HIV antibody tests can be taken four weeks after exposure to the virus; this is to allow time for the antibodies to develop. There are a variety of tests:
- Blood sample – this is collected and sent to a laboratory for testings. Same-day tests are offered in some services
- Saliva sample
- Finger-prick test.
A “negative” result indicates that there no sign of infection has been found; “false negatives are possible if the test is taken during the “window-period” where the antibodies are being produced. Another test should be taken, normally around four weeks to ensure antibody levels are high enough to be detected.
A “positive” result indicates that signs of infection have been found. All positive results need to be confirmed by retesting as it is sometimes possible to get a ‘false positive’, for example the test mistakenly detects antibodies that are fighting another infection for HIV infection.
If you have unprotected sex or feel that you may have been exposed to the virus it is important to be tested as any delay could allow the virus to damage your immune system; starting treatment early will be of benefit. You may also pass on the virus to someone else.
At-home HIV testing
In November 2015 a scheme was launched by Public Health England launched to offer ‘at-home’ HIV self-sampling kits to people who at a high risk of HIV infection such as men who have sex with men or people from black African communities. Kits can are requested online, they are discreet, are sent out by first class mail and contain everything needed to take a finger prick blood sample. Samples are returned in a prepaid envelope for testing and results are normally returned within five working days. People can choose how they receive their results and track the status of your test. If the results indicate that HIV infection is likely an invitation will be sent to attend a sexual health clinic to confirm the test.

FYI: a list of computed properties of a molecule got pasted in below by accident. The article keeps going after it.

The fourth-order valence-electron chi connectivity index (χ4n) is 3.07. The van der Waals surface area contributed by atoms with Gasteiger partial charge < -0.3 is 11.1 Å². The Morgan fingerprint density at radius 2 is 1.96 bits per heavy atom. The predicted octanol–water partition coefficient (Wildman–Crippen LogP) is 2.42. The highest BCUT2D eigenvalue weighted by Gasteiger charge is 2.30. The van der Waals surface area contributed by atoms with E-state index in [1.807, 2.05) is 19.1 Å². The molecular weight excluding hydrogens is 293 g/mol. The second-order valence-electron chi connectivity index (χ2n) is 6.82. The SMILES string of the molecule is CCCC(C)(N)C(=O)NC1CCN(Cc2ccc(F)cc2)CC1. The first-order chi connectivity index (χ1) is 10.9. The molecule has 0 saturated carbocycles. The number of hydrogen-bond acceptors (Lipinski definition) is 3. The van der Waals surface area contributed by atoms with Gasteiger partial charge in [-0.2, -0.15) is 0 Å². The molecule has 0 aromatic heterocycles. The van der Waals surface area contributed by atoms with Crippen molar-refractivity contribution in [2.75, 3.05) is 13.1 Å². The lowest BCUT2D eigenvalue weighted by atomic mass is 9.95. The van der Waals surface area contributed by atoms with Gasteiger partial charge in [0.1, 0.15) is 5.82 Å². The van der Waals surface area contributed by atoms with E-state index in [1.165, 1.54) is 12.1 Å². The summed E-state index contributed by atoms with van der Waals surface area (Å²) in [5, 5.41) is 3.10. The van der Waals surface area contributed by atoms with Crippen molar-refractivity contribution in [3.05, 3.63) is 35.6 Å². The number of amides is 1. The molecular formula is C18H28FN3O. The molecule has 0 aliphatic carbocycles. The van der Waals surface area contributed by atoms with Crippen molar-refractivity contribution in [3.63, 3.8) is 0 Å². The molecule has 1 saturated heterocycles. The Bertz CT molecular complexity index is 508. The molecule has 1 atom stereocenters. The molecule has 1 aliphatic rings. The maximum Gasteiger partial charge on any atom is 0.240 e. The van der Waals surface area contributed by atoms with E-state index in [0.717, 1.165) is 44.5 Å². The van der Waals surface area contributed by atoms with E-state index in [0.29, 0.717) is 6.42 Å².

HIV self-testing kits are available to buy online however quality varies so it is important to check for the CE quality assurance mark. Poor quality tests are may not give an accurate result.
HIV is not curable; it can be prevented and symptoms can be treated.
If you are HIV positive, you will need to discuss your treatment with your doctor and you will receive regular blood tests to check how your immune system is coping.
HIV is treated with drugs called anti-retrovirals. They work by stopping the HIV multiplying giving the immune system chance to repair itself.
A combination of anti-retrovirals is used as HIV adapts quickly adapt and may become resistant to them.
Emergency treatment for HIV
it is also possible to take anti-HIV medication called PEP (post-exposure prophylaxis) If you think you may have been exposed to HIV within the last 72 hours (three days); it may stop you becoming infected. PEP is a 28-day treatment of powerful drugs and is not guaranteed to work. It is only recommended after high-risk of exposure (for example if a partner is known to be HIV positive).
AIDS is the final stage of HIV infection, when your body can no longer fight life-threatening infections. With early diagnosis and effective treatment, most people with HIV will not go on to develop AIDS.